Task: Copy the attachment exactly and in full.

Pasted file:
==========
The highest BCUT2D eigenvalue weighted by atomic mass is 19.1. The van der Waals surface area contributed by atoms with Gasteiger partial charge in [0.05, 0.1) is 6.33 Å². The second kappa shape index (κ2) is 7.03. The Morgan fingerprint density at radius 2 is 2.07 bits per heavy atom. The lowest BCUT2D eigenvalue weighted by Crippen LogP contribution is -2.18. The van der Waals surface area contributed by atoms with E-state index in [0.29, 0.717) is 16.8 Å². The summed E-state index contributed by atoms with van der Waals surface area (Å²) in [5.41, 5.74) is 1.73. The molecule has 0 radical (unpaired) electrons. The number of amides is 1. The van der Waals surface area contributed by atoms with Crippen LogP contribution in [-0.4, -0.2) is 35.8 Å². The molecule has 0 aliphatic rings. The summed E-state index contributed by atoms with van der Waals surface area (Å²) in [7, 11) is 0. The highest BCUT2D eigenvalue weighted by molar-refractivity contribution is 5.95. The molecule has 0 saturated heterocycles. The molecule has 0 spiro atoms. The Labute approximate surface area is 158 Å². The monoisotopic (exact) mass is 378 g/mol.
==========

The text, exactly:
The highest BCUT2D eigenvalue weighted by atomic mass is 19.1. The van der Waals surface area contributed by atoms with Gasteiger partial charge in [0.05, 0.1) is 6.33 Å². The second kappa shape index (κ2) is 7.03. The Morgan fingerprint density at radius 2 is 2.07 bits per heavy atom. The lowest BCUT2D eigenvalue weighted by Crippen LogP contribution is -2.18. The van der Waals surface area contributed by atoms with E-state index in [0.29, 0.717) is 16.8 Å². The summed E-state index contributed by atoms with van der Waals surface area (Å²) in [5.41, 5.74) is 1.73. The molecule has 0 radical (unpaired) electrons. The number of amides is 1. The van der Waals surface area contributed by atoms with Crippen LogP contribution in [-0.4, -0.2) is 35.8 Å². The molecule has 0 aliphatic rings. The summed E-state index contributed by atoms with van der Waals surface area (Å²) in [7, 11) is 0. The highest BCUT2D eigenvalue weighted by molar-refractivity contribution is 5.95. The molecule has 0 saturated heterocycles. The molecule has 0 spiro atoms. The Labute approximate surface area is 158 Å². The monoisotopic (exact) mass is 378 g/mol.